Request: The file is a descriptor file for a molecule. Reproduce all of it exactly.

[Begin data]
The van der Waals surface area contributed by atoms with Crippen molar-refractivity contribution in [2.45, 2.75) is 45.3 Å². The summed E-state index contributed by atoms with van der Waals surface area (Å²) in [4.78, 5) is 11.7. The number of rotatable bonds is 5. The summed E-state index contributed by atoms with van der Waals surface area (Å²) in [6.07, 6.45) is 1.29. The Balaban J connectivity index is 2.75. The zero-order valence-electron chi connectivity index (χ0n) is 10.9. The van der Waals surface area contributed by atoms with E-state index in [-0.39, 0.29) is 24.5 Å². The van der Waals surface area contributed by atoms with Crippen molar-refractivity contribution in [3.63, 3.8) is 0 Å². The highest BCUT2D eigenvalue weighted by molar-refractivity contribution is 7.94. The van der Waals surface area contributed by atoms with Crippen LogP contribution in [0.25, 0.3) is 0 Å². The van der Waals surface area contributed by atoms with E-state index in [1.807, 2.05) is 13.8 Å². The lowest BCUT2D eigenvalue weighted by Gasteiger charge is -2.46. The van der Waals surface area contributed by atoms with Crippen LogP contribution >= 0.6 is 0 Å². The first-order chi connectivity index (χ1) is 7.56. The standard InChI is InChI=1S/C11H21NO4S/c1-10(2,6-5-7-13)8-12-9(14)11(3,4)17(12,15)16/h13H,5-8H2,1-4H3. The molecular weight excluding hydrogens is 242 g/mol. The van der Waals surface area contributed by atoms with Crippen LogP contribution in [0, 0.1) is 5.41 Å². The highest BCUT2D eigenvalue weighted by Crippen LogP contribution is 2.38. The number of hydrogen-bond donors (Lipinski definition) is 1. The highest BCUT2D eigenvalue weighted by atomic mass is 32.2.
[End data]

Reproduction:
The van der Waals surface area contributed by atoms with Crippen molar-refractivity contribution in [2.45, 2.75) is 45.3 Å². The summed E-state index contributed by atoms with van der Waals surface area (Å²) in [4.78, 5) is 11.7. The number of rotatable bonds is 5. The summed E-state index contributed by atoms with van der Waals surface area (Å²) in [6.07, 6.45) is 1.29. The Balaban J connectivity index is 2.75. The zero-order valence-electron chi connectivity index (χ0n) is 10.9. The van der Waals surface area contributed by atoms with E-state index in [-0.39, 0.29) is 24.5 Å². The van der Waals surface area contributed by atoms with Crippen molar-refractivity contribution in [3.63, 3.8) is 0 Å². The highest BCUT2D eigenvalue weighted by molar-refractivity contribution is 7.94. The van der Waals surface area contributed by atoms with Crippen LogP contribution in [0.25, 0.3) is 0 Å². The van der Waals surface area contributed by atoms with E-state index in [1.807, 2.05) is 13.8 Å². The lowest BCUT2D eigenvalue weighted by Gasteiger charge is -2.46. The van der Waals surface area contributed by atoms with Crippen LogP contribution >= 0.6 is 0 Å². The first-order chi connectivity index (χ1) is 7.56. The standard InChI is InChI=1S/C11H21NO4S/c1-10(2,6-5-7-13)8-12-9(14)11(3,4)17(12,15)16/h13H,5-8H2,1-4H3. The molecular weight excluding hydrogens is 242 g/mol. The van der Waals surface area contributed by atoms with Crippen LogP contribution in [0, 0.1) is 5.41 Å². The highest BCUT2D eigenvalue weighted by Crippen LogP contribution is 2.38. The number of hydrogen-bond donors (Lipinski definition) is 1. The highest BCUT2D eigenvalue weighted by atomic mass is 32.2.